Henry Schenck TANNER. Map of the United States of America. 1829.
TANNER, Henry Schenck (1786-1858). Map of the United States of America. Philadelphia: Henry Tanner, 1829.
Single sheet, (49 ½ x 63 inches). Fine engraved map of the United States, laid down on cartographic linen in 60 sections, edged in blue ribbon, with original hand color in outline, with inset maps of 14 cities, South Florida, Oregon, and the Mandan Districts (with a chart of the outlet of the Oregon River), 2 statistical tables, and 14 profiles of portages, canals, and railroads (slightly toned); preserved loose as issued within portfolio of contemporary half red roan, marbled boards, the smooth spine in five gilt-ruled compartments, gilt-lettered in one, linen ties (front cover detached, rather worn).
TANNER, Henry Schenck (1786-1858). Memoir on the Recent Surveys, Observations, and Internal Improvements in the United States…Intended to accompany his new map of the United States. Philadelphia: Mifflin & Parry, 1829.
12mo., (7 ¼ x 4 ½ inches). (A bit spotted). Contemporary half red roan, marbled boards the smooth spine elaborately tooled and lettered in gilt (extremities worn with loss).
First edition. One of the best early wall maps of the United States, with latitude measured from Washington, D.C., making it a quintessentially "American" map. "While Mathew Carey was born in Ireland and John Melish was born in Scotland, Tanner represents the development of an American-born group of artisans. He was born in New York City but moved to Philadelphia. His brother was a partner in the firm of Tanner, Vallance, and Kearney, which published books, pamphlets and printed maps. Tanner trained as an engraver and worked on the maps that accompanied Melish’s ‘Travels’ (1812) and ‘Map of the United States’ (1816). Tanner soon extended his work to publishing and writing. The death of Melish provided an opportunity for a ‘geographer and map publisher’; by the 1820s, he had adopted those names. Tanner, like Melish, not only printed and published maps and books but also wrote much of the text (the demarcation between printers, publishers and writers was less rigorous than it is now)…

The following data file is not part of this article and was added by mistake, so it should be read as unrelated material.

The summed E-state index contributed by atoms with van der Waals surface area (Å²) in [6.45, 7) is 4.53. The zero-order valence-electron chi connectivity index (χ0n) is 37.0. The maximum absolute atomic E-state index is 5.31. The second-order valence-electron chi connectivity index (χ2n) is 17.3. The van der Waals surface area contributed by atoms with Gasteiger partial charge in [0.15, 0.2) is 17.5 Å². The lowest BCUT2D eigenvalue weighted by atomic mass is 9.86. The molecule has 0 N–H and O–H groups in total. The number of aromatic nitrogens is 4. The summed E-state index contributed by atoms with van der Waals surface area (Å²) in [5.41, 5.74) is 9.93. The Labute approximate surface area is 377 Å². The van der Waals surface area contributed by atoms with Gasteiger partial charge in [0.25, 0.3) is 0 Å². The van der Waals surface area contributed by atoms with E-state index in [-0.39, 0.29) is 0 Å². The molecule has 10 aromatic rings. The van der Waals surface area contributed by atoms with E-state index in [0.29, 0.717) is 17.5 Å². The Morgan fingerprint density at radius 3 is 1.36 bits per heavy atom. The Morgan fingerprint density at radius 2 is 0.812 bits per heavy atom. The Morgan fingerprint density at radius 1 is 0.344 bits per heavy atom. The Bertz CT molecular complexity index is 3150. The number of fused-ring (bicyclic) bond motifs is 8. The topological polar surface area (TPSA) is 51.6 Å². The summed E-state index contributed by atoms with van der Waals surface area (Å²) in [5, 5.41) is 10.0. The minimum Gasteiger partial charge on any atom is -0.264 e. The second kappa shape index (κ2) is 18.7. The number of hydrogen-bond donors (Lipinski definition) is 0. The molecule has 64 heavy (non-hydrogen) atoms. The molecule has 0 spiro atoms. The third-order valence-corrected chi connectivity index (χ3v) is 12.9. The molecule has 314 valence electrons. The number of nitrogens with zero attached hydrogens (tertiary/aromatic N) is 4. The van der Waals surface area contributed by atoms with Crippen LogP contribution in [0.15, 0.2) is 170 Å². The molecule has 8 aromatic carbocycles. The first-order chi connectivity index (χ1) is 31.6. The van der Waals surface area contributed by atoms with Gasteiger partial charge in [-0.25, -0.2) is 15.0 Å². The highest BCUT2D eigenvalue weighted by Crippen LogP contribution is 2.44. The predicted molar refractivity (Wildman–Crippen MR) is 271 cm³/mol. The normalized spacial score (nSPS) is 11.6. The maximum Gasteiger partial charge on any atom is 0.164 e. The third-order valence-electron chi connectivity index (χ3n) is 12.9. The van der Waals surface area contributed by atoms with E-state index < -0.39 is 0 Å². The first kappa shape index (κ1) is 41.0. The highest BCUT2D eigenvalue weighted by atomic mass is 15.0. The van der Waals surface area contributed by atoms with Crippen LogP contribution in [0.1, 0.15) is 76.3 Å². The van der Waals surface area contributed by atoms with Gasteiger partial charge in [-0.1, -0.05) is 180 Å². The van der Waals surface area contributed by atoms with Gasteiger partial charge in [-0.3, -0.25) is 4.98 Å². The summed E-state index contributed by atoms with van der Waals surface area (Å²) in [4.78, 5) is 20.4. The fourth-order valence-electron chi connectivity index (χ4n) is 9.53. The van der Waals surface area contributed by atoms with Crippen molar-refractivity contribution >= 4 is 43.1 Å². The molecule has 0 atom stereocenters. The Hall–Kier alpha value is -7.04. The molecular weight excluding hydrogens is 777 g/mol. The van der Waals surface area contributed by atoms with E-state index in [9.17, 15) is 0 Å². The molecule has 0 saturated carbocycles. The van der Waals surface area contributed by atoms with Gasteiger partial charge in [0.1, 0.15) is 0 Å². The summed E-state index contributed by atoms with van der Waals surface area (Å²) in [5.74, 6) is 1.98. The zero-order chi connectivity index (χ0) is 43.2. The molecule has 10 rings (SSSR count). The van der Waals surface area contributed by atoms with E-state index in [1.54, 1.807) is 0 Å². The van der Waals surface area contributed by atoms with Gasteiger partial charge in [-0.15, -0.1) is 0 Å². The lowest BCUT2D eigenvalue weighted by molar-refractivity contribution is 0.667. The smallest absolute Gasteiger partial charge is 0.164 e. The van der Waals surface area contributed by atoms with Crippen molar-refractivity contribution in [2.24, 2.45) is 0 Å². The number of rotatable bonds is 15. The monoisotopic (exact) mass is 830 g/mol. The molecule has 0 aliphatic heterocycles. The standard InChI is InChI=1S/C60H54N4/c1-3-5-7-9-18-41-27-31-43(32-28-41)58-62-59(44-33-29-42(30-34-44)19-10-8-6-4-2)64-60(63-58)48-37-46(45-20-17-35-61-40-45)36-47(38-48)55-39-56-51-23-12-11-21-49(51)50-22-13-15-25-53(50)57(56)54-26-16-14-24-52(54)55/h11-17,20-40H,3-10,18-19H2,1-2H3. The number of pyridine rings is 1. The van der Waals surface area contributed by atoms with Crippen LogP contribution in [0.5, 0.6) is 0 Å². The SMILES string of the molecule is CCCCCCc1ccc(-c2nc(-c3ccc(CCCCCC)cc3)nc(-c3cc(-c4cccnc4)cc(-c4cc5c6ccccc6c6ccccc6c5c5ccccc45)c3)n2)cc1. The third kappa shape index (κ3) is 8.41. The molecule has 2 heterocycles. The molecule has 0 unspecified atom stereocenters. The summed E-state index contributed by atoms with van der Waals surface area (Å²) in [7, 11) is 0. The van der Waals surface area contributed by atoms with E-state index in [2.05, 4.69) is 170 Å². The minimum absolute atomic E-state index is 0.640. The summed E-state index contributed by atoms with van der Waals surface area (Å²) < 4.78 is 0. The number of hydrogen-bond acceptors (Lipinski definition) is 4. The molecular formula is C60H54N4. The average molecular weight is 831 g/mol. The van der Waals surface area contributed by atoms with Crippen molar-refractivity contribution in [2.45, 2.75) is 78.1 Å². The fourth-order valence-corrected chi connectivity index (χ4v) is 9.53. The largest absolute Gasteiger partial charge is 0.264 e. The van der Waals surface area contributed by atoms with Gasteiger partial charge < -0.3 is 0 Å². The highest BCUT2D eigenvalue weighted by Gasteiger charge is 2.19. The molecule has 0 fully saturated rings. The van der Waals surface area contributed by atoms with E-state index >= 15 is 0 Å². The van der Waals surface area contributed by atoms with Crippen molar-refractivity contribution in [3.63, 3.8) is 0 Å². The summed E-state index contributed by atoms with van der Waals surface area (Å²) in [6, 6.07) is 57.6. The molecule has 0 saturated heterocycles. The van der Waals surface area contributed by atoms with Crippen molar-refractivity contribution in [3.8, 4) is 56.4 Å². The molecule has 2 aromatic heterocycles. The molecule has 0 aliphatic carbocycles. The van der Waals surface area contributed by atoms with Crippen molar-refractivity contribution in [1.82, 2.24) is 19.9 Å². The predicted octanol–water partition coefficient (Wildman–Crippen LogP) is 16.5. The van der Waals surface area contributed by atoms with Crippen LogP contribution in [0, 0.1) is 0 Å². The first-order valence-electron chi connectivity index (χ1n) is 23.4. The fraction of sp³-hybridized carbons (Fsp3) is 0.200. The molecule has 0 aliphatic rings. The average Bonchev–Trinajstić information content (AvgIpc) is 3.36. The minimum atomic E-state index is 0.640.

"Tanner also produced large maps of the country for public display. One of the largest was his 1829 ‘United States of America,’ which measured an impressive 117.7 cm x 151.3 cm drawn to a scale of 25 miles to 1 inch. It was engraved by James W. Steele (1799-1879), a native and lifelong resident of Philadelphia who worked for Tanner, Vallance, and Kearney. He also did portrait, landscape and historical engravings but later became a banknote engraver.
"After the simplicity of Melish’s maps, this Tanner map is more baroque looking, with elaborate cartouches, inserts and statistical tables along each border. It is a very busy map and one gets exhausted looking at it. It has detailed town maps of Washington, Baltimore, Philadelphia, New York, Boston, Pittsburgh, Charlotte, New Orleans and Savannah; inserts of southern Florida and Northwest Territory; and profiles of canals, including Erie, Ohio, Pennsylvania and Chesapeake. The statistical tables presented in the margins include population (divided into whites, free people of colour, slaves) and the numbers engaged in agriculture, commerce and manufacturing; and for each state: area, capital city, major cities, population, latitude and longitude. This is a map and a statistical compendium of progress in the United States. It is a map of progress of civil society, but a society deeply divided into racial categories. The map and accompanying table also represent the geographical representation of difference.
"The nation is divided into east and west in terms of representation. The eastern area has county names and boundaries, cities and roads marked off and a dense population. Western lands are shown as vacant. Illustrations 40 and 41 highlight the differences. In looking at the map, there is strong sense of teeming population, progress and civilization in the east, while the west lies open, full of vacant spaces and undefined boundaries. Tanner has yet to represent continental appropriation.
"Hung up on a wall, this map would have represented the mark of progress in the east, the increasing density and differentiation of the country, the creeping urbanization and especially the development of canals that marked human control over nature. This was the forward march of history; an elaborate display of city growth, increasing population, density, economic connectivity and specialization, the structure of civil society (county seats and boundaries), and social differentiation. The statistical tables show a nation growing, expanding, urbanizing and differentiating. To read the tables in this wall map is to see difference between north and south, urban and rural, slave and non-slave states, east and west.
"The map was accompanied by a memoir, published the same year as ‘Memoir of The Recent Surveys, Observations and Internal Improvements in The United States’" [as here] (John R. Short, "Representing the Republic," pp. 150-151). Streeter Sale 3835; Howes T28; American Imprints 40603.